Cen­tral bankers should take plunge, raise in­ter­est rates

The Pak Banker - - COMPANIES/BOSS -

Many ma­jor economies, in­clud­ing our own, re­main per­ilously close to de­fla­tion, at least in con­sumer price terms (though as­set prices are another mat­ter al­to­gether). China's de­ci­sion this week to de­value its cur­rency will ex­port more price de­fla­tion to in­debted con­sum­ing coun­tries such as the UK.

There is a school of thought that says it is far eas­ier to deal with the prob­lems that low in­ter­est rates cause than it is to re­cover from the mis­take of rais­ing rates too soon and tip­ping an econ­omy into de­fla­tion.

Higher in­ter­est rates will also in­crease costs: for home­own­ers with mort­gages, for con­sumers with per­sonal debt, for busi­nesses and in­di­rectly for the gov­ern­ment, which must find tens of bil­lions each year to pay the coupons on the UK's sov­er­eign bonds. They will also strengthen the pound - bad for ex­porters.

But ev­ery­thing is rel­a­tive. A bank rate of, say, 0.75 per cent would still be ex­traor­di­nar­ily low by his­toric stan­dards. Martin Weale, a mem­ber of the Mon­e­tary Pol­icy Com­mit­tee, has opined that there can be few busi­nesses in the UK that are vi­able with rates at 0.5 per cent but would strug­gle with them at 0.75 per cent.

Fur­ther­more, low de­posit in­ter­est rates dis­tort be­hav­iour. They have forced savers to be­come in­vestors. Those who might once have been con­tent to leave some or all of their money in a bank or build­ing so­ci­ety ac­count have been pushed into higher-risk ac­tiv­i­ties - from bond and eq­uity funds, to peer-to-peer lend­ing and crowd­fund­ing, to "mini­bonds", to buy-to-let prop­erty.

"If you're con­sid­er­ing in­come draw­down - or al­ready in it - you'll know you need to con­trol volatil­ity. Any re­tire­ment brochure will tell you that re­duc­ing the ups and downs of your cap­i­tal is the key to a sta­ble in­come. They are right. You'd be sur­prised how quickly your money can run out if you need to draw an in­come from a dwin­dling cap­i­tal pot. So far, that has had few un­pleas­ant con­se­quences be­cause the prices of most as­sets have risen, driven by in­vestors chas­ing higher re­turns than they can get on sav­ings (Ap­ple shares are up more than 500 per cent since July 2007, by the way). But the good times will not last for ever - and as Maike Cur­rie pointed out last week, a lot of the in­vest­ments be­ing mar­keted to yield-chasers carry sig­nif­i­cant liq­uid­ity risk. You can get your money out of a sav­ings ac­count any time you like. It will take you months to sell a prop­erty.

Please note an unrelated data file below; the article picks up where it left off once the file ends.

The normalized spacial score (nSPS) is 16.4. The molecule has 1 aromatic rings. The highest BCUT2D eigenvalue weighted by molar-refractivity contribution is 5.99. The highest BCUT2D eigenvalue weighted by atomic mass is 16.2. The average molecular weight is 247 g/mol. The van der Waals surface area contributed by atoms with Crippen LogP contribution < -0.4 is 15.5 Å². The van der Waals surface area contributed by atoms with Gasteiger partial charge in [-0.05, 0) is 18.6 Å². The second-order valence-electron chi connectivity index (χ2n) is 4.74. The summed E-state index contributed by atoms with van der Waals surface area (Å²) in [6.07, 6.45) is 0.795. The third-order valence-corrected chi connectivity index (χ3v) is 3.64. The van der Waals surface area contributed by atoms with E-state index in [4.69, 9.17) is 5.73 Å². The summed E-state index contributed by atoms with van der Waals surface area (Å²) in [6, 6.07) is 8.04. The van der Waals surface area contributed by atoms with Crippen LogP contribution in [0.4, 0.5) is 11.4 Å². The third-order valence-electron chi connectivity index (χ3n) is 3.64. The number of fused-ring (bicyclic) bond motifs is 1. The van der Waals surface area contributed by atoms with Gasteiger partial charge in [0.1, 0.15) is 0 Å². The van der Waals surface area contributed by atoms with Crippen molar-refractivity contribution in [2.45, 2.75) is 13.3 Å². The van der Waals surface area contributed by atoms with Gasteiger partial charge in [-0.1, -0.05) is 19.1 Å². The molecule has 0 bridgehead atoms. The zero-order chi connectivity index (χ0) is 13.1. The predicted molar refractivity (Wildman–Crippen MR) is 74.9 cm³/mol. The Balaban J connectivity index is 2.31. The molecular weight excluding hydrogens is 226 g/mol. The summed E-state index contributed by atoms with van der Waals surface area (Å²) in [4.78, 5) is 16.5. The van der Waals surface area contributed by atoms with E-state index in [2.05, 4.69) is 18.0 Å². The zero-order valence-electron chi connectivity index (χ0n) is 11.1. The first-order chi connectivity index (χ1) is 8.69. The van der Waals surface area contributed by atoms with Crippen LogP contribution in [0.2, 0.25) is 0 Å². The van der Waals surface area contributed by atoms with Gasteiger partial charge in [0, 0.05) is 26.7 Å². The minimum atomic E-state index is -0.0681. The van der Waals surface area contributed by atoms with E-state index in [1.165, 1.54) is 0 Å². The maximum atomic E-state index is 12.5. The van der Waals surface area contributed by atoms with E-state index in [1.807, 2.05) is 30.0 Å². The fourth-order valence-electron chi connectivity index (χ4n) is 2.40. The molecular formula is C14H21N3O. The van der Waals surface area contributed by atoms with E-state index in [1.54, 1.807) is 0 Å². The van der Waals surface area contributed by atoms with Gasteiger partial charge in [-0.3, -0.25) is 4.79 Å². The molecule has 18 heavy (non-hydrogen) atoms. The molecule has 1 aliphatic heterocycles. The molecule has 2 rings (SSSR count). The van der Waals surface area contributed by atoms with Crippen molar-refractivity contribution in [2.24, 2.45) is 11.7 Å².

The author­i­ties have tried to mit­i­gate the worst side ef­fects of low in­ter­est rates - by lim- it­ing high-risk mort­gages, cre­at­ing schemes to help first-time buy­ers with the high cost of hous­ing and launch­ing sav­ings prod­ucts for yield-starved older savers.

Yet, how­ever well-in­ten­tioned these ini­tia­tives may be, they just add another layer of dis­tor­tion to what should be free mar­kets. Another aim of ul­tra-low in­ter­est rates (and quan­ti­ta­tive eas­ing) was to stave off a freez­ing-up of the fi­nan­cial sys­tem. That ob­jec­tive has been achieved. They were also in­tended to en­cour­age long-term in­vest­ment. Here, the ev­i­dence is less clear. A lot of com­pa­nies, es­pe­cially in the US, have merely taken on very cheap debt - they can off­set the in­ter­est against tax any­way - and used it to buy back their own shares. Fi­nan­cial en­gi­neer­ing has taken prece­dence over in­vest­ment.

This week we look at how to pre­pare for an in­ter­est rate rise plus how to make money from gold. And for the more ad­ven­tur­ous in­vestor, we ex­am­ine the prospects for Chi­nese funds

Fi­nally, there is the be­havioural fi­nance an­gle. Hu­mans have a nat­u­ral ten­dency to as­cribe more im­por­tance to things that have hap­pened re­cently than to events in the dim and dis­tant past. So the longer that near-zero in­ter­est rates con­tinue, the more that be­comes the norm. A se­nior man­ager at an in­vest­ment bank was quoted this week as say­ing that many of the younger re­cruits on his trad­ing floor have not seen an in­ter­est rate rise in their adult lives. Cen­tral banker phrases such as "what­ever it takes" and "as long as nec­es­sary" are in­creas­ingly taken to mean that rates will stay very low in­def­i­nitely in or­der to back­stop fi­nan­cial mar­kets

Back in 2009, when the in­ter­bank lend­ing sys­tem was on the verge of freez­ing up, it was en­tirely ap­pro­pri­ate for cen­tral banks around the world to send out the mes­sage that they stood squarely be­hind the fi­nan­cial sys­tem. Six years later and cen­tral banker phrases such as "what­ever it takes" and "as long as nec­es­sary" are in­creas­ingly taken to mean that rates will stay very low in­def­i­nitely in or­der to back­stop fi­nan­cial mar­kets. In the late 1990s, this was termed "the Greenspan put", af­ter the then-chair­man of the US cen­tral bank. These days, "moral haz­ard" might be a bet­ter de­scrip­tion.

The Fed­eral Re­serve is likely to raise its bench­mark lend­ing rate (for the first time since 2006) this year - pos­si­bly next month. It will be the most-tele­graphed, most talked-about rate rise in history. That event will give the UK's cen­tral bankers the air cover they need to start the grad­ual process of restor­ing nor­mal mon­e­tary pol­icy in this coun­try. They should take the plunge.

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